I’ve always been fascinated by the number of crime stories that are set in Oxford. Many, many more than are set in English cities more obviously associated with real-life crime. When I was a student, I used to haunt the Paperback Bookshop on Broad Street, opposite my college, and I well remember a display of books by a new local author – to which, it has to be said, nobody else seemed to pay a great deal of attention. His name was Colin Dexter and now, of course, he is one of the great names of the genre. Sadly, the Paperback Bookshop is no more, though I did have the very real pleasure of seeing some of my own books on its shelves on my last visit prior to its demise (I prefer not to think that their decision to stock my work was connected with financial calamity!)
On a visit to the city eighteen months ago, I read The Oxford Murders by Guillermo Martinez – even writers from Argentina, it seems, love to use the city as a crime scene - and very much enjoyed it. It’s a literary detective story of considerable appeal. Now I’ve seen the film, which boasts an excellent cast including Elijah Wood as the student (named Martin) at the heart of the story, John Hurt as a mathematician with a philosophical bent who is his hero, Anna Massey as his landlady (and the first murder victim) and Leonor Watling and Julie Cox as the women who fall, more at less at first sight, for lucky old Martin. Jim Carter plays the investigating cop with his usual gusto.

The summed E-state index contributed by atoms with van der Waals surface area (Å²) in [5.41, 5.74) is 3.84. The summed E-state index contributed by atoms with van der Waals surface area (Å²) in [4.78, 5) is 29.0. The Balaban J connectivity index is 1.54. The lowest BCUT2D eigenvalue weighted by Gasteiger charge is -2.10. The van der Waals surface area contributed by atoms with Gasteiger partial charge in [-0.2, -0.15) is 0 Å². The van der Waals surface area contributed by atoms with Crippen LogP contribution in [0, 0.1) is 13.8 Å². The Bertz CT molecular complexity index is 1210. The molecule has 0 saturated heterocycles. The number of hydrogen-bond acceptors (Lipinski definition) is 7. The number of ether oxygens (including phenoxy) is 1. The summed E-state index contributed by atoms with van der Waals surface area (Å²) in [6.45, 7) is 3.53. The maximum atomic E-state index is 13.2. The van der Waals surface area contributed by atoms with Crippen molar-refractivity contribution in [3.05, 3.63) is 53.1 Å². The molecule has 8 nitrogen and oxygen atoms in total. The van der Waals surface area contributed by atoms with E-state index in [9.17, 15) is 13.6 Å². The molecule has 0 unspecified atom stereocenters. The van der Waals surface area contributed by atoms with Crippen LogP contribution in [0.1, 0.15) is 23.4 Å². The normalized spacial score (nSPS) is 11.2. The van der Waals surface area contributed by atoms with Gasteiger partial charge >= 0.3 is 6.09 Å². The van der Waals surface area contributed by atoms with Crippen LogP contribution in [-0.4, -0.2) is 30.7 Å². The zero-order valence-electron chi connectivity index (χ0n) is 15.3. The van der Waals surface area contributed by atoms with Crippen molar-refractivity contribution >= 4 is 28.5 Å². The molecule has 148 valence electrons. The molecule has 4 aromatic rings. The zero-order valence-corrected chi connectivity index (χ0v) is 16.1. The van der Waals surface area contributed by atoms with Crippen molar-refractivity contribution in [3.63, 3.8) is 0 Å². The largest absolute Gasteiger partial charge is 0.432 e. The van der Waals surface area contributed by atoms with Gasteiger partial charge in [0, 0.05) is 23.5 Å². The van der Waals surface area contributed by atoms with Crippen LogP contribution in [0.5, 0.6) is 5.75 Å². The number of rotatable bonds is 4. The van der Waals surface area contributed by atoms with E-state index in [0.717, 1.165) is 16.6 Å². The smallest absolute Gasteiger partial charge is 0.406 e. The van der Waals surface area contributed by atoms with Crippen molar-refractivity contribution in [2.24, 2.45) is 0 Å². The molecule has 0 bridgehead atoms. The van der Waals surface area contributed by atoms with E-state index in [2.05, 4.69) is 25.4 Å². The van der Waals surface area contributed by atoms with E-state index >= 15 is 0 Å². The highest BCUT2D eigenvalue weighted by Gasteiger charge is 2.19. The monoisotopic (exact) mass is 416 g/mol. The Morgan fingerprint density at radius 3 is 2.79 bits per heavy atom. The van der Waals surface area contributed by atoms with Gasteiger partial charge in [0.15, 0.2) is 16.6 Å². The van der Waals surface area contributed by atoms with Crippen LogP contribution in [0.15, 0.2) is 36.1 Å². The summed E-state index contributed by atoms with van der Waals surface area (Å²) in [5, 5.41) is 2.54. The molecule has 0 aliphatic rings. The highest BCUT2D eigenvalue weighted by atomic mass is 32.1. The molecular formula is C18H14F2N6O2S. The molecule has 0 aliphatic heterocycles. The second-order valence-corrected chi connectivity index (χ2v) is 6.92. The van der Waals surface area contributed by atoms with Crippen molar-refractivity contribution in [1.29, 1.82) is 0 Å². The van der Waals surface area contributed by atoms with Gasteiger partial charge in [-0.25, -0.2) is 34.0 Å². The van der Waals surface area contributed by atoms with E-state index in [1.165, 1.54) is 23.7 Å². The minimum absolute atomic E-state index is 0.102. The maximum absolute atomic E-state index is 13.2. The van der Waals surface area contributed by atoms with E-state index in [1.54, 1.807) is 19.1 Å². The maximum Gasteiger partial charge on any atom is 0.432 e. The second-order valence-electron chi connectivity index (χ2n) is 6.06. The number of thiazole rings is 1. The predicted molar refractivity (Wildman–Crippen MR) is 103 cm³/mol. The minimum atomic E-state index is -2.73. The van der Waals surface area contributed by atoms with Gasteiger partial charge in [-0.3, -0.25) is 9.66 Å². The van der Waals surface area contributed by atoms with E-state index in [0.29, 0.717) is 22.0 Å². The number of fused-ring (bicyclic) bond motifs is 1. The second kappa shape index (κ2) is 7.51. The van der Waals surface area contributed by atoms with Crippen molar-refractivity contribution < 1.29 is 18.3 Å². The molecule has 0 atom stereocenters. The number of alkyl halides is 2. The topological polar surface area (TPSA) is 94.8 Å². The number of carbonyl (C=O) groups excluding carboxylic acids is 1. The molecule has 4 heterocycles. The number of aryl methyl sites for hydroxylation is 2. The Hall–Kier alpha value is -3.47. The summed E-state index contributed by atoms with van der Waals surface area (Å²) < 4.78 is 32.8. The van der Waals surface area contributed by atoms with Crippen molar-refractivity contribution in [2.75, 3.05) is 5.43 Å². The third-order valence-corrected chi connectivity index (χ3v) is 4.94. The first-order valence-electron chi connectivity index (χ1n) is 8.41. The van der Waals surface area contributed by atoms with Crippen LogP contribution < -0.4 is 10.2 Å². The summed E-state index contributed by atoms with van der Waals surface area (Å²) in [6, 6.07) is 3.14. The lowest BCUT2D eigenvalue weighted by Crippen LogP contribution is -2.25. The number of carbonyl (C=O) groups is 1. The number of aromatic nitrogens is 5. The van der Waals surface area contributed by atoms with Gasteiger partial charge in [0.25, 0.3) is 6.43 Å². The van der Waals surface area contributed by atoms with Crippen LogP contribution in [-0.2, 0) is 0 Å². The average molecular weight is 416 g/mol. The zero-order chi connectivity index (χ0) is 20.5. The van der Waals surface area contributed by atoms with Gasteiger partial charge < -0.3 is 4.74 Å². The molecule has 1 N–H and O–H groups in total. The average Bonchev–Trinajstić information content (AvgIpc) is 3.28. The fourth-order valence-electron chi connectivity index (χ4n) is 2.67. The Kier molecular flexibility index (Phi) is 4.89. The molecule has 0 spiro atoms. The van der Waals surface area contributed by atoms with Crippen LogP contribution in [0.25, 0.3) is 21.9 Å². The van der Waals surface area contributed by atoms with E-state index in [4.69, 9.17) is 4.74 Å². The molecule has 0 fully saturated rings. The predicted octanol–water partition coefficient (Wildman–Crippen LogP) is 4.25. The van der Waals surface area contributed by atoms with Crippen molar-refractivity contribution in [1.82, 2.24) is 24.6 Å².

I had mixed feelings about the film. It’s a very difficult book to adapt for the big screen, I think, and although the movie is at times visually stunning, the script is verbose and I wasn’t entirely convinced by some of the acting, which struck me as being at times over-the-top. Worth watching, yes, but a good example of material that suits prose better than a theatrical experience.